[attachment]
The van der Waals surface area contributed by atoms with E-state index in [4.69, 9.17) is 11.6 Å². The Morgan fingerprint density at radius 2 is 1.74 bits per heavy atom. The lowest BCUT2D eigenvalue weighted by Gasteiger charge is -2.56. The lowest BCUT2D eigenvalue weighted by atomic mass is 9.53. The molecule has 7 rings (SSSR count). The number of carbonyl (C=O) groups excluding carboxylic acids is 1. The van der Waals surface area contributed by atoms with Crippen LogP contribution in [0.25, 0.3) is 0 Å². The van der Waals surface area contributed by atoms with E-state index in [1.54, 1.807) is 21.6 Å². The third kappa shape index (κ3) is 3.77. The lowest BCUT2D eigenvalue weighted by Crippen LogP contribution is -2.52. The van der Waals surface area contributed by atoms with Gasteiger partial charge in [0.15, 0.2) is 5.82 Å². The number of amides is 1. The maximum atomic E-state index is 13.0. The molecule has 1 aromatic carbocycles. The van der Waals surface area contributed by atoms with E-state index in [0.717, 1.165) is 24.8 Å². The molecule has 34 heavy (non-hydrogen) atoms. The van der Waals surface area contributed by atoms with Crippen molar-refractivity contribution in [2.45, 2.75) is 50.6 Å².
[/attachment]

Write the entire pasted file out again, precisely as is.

The van der Waals surface area contributed by atoms with E-state index in [4.69, 9.17) is 11.6 Å². The Morgan fingerprint density at radius 2 is 1.74 bits per heavy atom. The lowest BCUT2D eigenvalue weighted by Gasteiger charge is -2.56. The lowest BCUT2D eigenvalue weighted by atomic mass is 9.53. The molecule has 7 rings (SSSR count). The number of carbonyl (C=O) groups excluding carboxylic acids is 1. The van der Waals surface area contributed by atoms with Crippen LogP contribution in [0.25, 0.3) is 0 Å². The van der Waals surface area contributed by atoms with E-state index in [1.54, 1.807) is 21.6 Å². The third kappa shape index (κ3) is 3.77. The lowest BCUT2D eigenvalue weighted by Crippen LogP contribution is -2.52. The van der Waals surface area contributed by atoms with Gasteiger partial charge in [0.15, 0.2) is 5.82 Å². The number of amides is 1. The maximum atomic E-state index is 13.0. The molecule has 1 aromatic carbocycles. The van der Waals surface area contributed by atoms with E-state index in [0.717, 1.165) is 24.8 Å². The molecule has 34 heavy (non-hydrogen) atoms. The van der Waals surface area contributed by atoms with Crippen molar-refractivity contribution in [2.45, 2.75) is 50.6 Å².